Skip to main content
  • Research Article
  • Open access
  • Published:

Comparing different machine learning techniques for predicting COVID-19 severity



Coronavirus disease 2019 (COVID-19) is still ongoing spreading globally, machine learning techniques were used in disease diagnosis and to predict treatment outcomes, which showed favorable performance. The present study aims to predict COVID-19 severity at admission by different machine learning techniques including random forest (RF), support vector machine (SVM), and logistic regression (LR). Feature importance to COVID-19 severity were further identified.


A retrospective design was adopted in the JinYinTan Hospital from January 26 to March 28, 2020, eighty-six demographic, clinical, and laboratory features were selected with LassoCV method, Spearman’s rank correlation, experts’ opinions, and literature evaluation. RF, SVM, and LR were performed to predict severe COVID-19, the performance of the models was compared by the area under curve (AUC). Additionally, feature importance to COVID-19 severity were analyzed by the best performance model.


A total of 287 patients were enrolled with 36.6% severe cases and 63.4% non-severe cases. The median age was 60.0 years (interquartile range: 49.0–68.0 years). Three models were established using 23 features including 1 clinical, 1 chest computed tomography (CT) and 21 laboratory features. Among three models, RF yielded better overall performance with the highest AUC of 0.970 than SVM of 0.948 and LR of 0.928, RF also achieved a favorable sensitivity of 96.7%, specificity of 69.5%, and accuracy of 84.5%. SVM had sensitivity of 93.9%, specificity of 79.0%, and accuracy of 88.5%. LR also achieved a favorable sensitivity of 92.3%, specificity of 72.3%, and accuracy of 85.2%. Additionally, chest-CT had highest importance to illness severity, and the following features were neutrophil to lymphocyte ratio, lactate dehydrogenase, and D-dimer, respectively.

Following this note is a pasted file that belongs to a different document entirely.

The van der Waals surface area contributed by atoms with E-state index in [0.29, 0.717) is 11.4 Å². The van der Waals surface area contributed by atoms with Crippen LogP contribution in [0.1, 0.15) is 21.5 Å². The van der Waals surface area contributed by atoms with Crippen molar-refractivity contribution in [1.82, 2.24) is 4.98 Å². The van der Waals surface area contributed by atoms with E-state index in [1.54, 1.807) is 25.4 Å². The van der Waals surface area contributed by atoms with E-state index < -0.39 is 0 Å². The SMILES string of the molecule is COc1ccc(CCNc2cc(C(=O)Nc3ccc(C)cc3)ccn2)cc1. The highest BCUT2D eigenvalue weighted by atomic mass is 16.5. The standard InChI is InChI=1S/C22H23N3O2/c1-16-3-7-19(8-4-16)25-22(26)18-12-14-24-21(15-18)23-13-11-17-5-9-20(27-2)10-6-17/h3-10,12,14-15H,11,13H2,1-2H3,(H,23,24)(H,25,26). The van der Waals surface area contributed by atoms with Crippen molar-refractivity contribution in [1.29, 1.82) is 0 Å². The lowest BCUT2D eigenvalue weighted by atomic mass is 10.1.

Our results indicated that RF could be a useful predictive tool to identify patients with severe COVID-19, which may facilitate effective care and further optimize resources.

Graphical Abstract


Coronavirus disease 2019 (COVID-19) has been a severe public health event and is still ongoing spreading globally [1, 2]. The main manifestations of COVID-19 include fever, fatigue, and dry cough, most COVID-19 cases are non-severe with favorable outcome [3, 4]. However, patients with severe COVID-19 tend to progress rapidly and experience respiratory failure, respiratory distress syndrome, and septic shock or even death within a short period of time [5], with a high mortality of 53% [6]. Previous studies observed that male, aged over 65, smoking, elevated lactate dehydrogenase, elevated D-dimer, and chest imaging findings associated with COVID-19 severity [7,8,9,10]. However, the studies didn’t demonstrate indicators’ contribution to COVID-19 severity on admission. Hence, it is essential to assess importance of features to disease severity on admission for earlier and more targeted care, further reduce severe disease and prioritize medical resource.